It wasn't until I first saw Baraka that I was made aware of this modern dance, a dance based on the esthetic of the body and the expressiveness it can grasp in its most tortured, contorted forms. Hideouness made beautiful ought be the thema of butoh, an irony in terms that is fitting additionally in regards to our own culture.


Monday, March 01, 2004


This afternoon I casually chatted with one of the doctors of psychology while running errands on campus. Of course, one thing led to another and we ended up discussing the frustrating transition from an undergraduate to a graduate career. Said doctor at one point interrupted me to say, "Jeff, you have a centralized issue: you trust people, far too much."

I was absolutely, speechlessly dumbfounded.

As a note to all academics and medical professionals alike, when one begins dispensing advice to a discouraged student, perhaps try other routes of motivation before you kick the chair from beneath his feet. It was a startling assessment, one with which I can agree, and as such I cannot very well complain about this judgment. Yet what does this say about my industry? Hell, what does this say about academia in general? Since I've had control over my own decisions, I suppose that I've always assumed that, at some point on the track to satisfaction, one would find a group of like-minded people, people worthy of tust (and a full trust at that). My doctor's evaluation was so succinctly and surely stated that it seems to suggest otherwise. Is humanity an inherently flimsy construction? Oh god, I hope not (is 'hope' too similar to 'trust?'), but it would cetainly explain a great deal.

Later in the day I visited our campus nurse. She was so cheery and supportive that her sparkliness temporarily outshone the harsh evaluation I'd received earlier, and I walked out of her office and into the warming sunshine an invigorated man.

Inevitably, gravity again claimed my sense of self and I plunged back into the world for another tutoring session with successful individuals who couldn't care less. It's awkward to be assisting a long-term public health worker (as I judge by her Department of Public Health badge) with the university's introductory biology course.

What happened to the job market? What so-severe action has led to a stagnant hiring pool that continues to support the meritless? How do the bright ones get a toe-hold when everyone who has ever gotten within reach of a position is now clinging for dear life, knowing full well that seniority will forever pad the worst of performances? It sickens me, it disgusts me, and it makes me want to cut my losses and get the hell out of it while I've still preserved my good humor (you thought it was already gone, didn't you?).

But I suppose all fields are like this. Everything related to working for a living is overshadowed by penalty, and it's probably just a dense tangle of red tape through which everyone must struggle to justify their positions of seniority.

The Leap Post 

I'm getting this in at the wire, but I have to issue a celebratory marker for the cyclical addition of a calendar day that we add in order to allow for a functional Gregorian calendar. Hooray!


Sunday, February 29, 2004

Family photos 

I certainly hope that histoplasmosis has more than an overnight incubation period. After snooping around with sister in an abandoned house yesterday (which was a total score, by the way--old smutty copies of 1940s Esquire!), I wake up this morning with cement-filled lungs. As I'm coughing away to no avail, all I can think about is my former boss, whose histoplasmosis-induced lung scar tissue resulted in spontanoeus fits of intensely strong coughing-until-she-pukes. Please, no lung fever.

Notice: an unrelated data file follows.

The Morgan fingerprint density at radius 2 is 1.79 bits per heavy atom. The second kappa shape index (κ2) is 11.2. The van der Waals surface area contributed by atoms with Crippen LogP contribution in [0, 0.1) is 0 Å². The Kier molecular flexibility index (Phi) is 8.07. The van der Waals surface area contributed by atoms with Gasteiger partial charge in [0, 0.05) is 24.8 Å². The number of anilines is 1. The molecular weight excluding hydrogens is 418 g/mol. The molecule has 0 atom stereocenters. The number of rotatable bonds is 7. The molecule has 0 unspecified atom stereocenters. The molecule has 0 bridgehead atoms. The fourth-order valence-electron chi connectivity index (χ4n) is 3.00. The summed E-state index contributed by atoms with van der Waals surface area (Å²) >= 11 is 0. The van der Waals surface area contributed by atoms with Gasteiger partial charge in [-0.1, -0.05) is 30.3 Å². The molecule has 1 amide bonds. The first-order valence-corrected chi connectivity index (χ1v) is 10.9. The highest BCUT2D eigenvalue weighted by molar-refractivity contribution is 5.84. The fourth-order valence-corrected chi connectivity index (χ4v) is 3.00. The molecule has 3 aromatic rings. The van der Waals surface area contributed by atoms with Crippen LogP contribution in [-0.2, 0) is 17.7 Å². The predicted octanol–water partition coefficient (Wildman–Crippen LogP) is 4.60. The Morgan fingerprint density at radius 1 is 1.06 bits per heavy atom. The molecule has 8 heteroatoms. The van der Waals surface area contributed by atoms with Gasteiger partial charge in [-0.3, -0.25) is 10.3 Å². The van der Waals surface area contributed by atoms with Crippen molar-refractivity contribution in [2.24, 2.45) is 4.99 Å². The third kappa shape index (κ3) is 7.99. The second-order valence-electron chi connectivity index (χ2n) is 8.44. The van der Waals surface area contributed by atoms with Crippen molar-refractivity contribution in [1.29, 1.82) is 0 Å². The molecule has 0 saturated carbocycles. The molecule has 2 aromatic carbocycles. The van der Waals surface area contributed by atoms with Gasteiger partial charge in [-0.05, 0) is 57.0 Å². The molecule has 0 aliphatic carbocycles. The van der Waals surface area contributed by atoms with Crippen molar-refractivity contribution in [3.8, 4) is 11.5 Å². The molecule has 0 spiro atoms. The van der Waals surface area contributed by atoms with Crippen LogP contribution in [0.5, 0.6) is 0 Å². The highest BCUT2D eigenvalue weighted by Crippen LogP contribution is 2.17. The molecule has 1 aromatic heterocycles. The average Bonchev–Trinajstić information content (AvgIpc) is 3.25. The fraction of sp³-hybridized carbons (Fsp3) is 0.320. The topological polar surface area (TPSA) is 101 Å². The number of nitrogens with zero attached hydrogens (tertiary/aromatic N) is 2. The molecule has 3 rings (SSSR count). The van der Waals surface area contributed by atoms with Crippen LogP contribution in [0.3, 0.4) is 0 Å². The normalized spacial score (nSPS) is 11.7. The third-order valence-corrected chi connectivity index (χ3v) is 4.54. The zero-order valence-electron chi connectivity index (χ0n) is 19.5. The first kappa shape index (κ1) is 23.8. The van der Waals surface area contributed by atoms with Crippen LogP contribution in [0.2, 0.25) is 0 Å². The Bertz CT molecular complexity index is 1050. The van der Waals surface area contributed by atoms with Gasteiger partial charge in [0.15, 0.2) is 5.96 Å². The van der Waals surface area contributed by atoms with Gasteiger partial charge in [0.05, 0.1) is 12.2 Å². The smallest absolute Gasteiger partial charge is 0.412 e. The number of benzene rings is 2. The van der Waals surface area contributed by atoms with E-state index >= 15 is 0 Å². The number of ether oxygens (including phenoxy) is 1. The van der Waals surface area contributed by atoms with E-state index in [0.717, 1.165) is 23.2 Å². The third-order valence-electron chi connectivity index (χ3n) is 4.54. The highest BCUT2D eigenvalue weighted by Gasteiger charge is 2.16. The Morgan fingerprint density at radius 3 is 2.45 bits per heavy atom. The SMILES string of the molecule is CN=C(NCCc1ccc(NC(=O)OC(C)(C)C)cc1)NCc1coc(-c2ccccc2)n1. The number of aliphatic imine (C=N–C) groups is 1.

This abandoned house, by the way, is next door to my parent's new place in Floral, AR. You wouldn't know it from the street, er, gravel road, as the entire thing has been invaded by trees and thick vines. I was impressed by the very low ceilings inside, a detail that just goes to show how tiny and malnourished Southerners were in the dark ages following the civil war. In addition to the softcore, I found an envelope containing poll tax receipts for some previous owner from 1913 up to 1922. I also found a tiny packet of nondescript brown seeds wrapped in twine-bound newspaper. I'm going to plant a few of them when the frost stops and see what the lady had wanted to save for another growing season. My mom is going to try to salvage an amazing (but significantly weather-beaten) quilt that had been left rumpled in a dry spot in the house, and when going through a trunk I also came across lots of old-style quilting pounce stencils. The next time I go back I must make a point to grab the alphabet pounce stencil--it's an incredible (probably hand-wheeled) Copperplate script.

My sister had been going through the ecstatic pounds of photographs that my parents (well, my mom) had taken over the years, so, of course, we all ended up in my folks' bedroom laughing and reminiscing at what we found. Now that I've grown a beard, my mom took special pleasure in showing me this gem of a photo of my dad in 1981 looking like a trucker fan of C.W. McCall. Oh, I laughed my ass off, not becuase it's funny, but because, if I hadn't lost a lot of weight over the past two years, that would be me. We found another picture from about the same time, but without the hat and suede jacket he looks downright professorial (check out my mom in this photo--she looks like Meryl Streep!) We found the hat, and dad let me drive home with it.

Compare the me-era parents with their look around the time they had their first two kids. Here they are in 1972 on the day my brother Andy (yup, the one who's about to be paroled) came home from the hospital. Firstly, my sister is roughly the same age in this picture as her daughter is now, and, predictably, they look exactly the same. This is one of the only photos of my dad in which I can recognize Andy-like features, probably just because my brother keeps his hair closely cropped like this. I'm struck by how stoic my parents look in this photo, in spite of the fact that they're both only 25. Even more awesome? Their Christmas card from the same year (close your damn mouth, Andy).

And, yes, I can already see faggy characteristics at age 3: I must have been mad at the photographer, as he only got me to smile with my mouth (not my eyes). Bitch.

I got back home early enough last night to have gone out but, after hours in the car thnking to music I had attuned myself to my own quiet company. After that I couldn't bear the thought of loud bars and talking, so I turned up the record player (Wagon Christ's Musipal) and painted until I was barely awake.